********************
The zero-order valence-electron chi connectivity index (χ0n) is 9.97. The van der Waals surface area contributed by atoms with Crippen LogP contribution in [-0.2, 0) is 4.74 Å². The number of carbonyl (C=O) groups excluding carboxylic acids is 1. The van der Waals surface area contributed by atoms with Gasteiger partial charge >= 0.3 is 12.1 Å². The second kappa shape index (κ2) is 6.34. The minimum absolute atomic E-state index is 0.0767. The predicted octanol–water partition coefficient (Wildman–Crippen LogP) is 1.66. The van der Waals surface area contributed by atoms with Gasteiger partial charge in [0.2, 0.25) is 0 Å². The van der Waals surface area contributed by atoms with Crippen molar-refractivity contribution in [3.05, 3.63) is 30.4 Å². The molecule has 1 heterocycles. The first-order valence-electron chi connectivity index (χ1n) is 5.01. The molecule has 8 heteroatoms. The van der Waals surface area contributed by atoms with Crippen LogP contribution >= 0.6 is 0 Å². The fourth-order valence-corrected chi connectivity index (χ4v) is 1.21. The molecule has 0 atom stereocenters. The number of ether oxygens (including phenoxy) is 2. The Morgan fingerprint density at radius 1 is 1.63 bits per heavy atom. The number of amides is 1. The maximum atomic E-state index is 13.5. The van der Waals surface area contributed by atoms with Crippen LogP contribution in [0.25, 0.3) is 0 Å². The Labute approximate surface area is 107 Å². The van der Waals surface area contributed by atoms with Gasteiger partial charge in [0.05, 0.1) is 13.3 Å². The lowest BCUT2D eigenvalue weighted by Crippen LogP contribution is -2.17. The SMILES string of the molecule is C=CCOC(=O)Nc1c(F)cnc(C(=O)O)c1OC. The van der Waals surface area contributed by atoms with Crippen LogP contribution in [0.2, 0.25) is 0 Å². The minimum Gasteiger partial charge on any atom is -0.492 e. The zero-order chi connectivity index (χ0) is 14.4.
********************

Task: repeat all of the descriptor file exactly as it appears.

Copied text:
The zero-order valence-electron chi connectivity index (χ0n) is 9.97. The van der Waals surface area contributed by atoms with Crippen LogP contribution in [-0.2, 0) is 4.74 Å². The number of carbonyl (C=O) groups excluding carboxylic acids is 1. The van der Waals surface area contributed by atoms with Gasteiger partial charge >= 0.3 is 12.1 Å². The second kappa shape index (κ2) is 6.34. The minimum absolute atomic E-state index is 0.0767. The predicted octanol–water partition coefficient (Wildman–Crippen LogP) is 1.66. The van der Waals surface area contributed by atoms with Gasteiger partial charge in [0.2, 0.25) is 0 Å². The van der Waals surface area contributed by atoms with Crippen molar-refractivity contribution in [3.05, 3.63) is 30.4 Å². The molecule has 1 heterocycles. The first-order valence-electron chi connectivity index (χ1n) is 5.01. The molecule has 8 heteroatoms. The van der Waals surface area contributed by atoms with Crippen LogP contribution >= 0.6 is 0 Å². The fourth-order valence-corrected chi connectivity index (χ4v) is 1.21. The molecule has 0 atom stereocenters. The number of ether oxygens (including phenoxy) is 2. The Morgan fingerprint density at radius 1 is 1.63 bits per heavy atom. The number of amides is 1. The maximum atomic E-state index is 13.5. The van der Waals surface area contributed by atoms with Crippen LogP contribution in [0.25, 0.3) is 0 Å². The Labute approximate surface area is 107 Å². The van der Waals surface area contributed by atoms with Gasteiger partial charge in [0.05, 0.1) is 13.3 Å². The lowest BCUT2D eigenvalue weighted by Crippen LogP contribution is -2.17. The SMILES string of the molecule is C=CCOC(=O)Nc1c(F)cnc(C(=O)O)c1OC. The van der Waals surface area contributed by atoms with Crippen LogP contribution in [0.2, 0.25) is 0 Å². The minimum Gasteiger partial charge on any atom is -0.492 e. The zero-order chi connectivity index (χ0) is 14.4.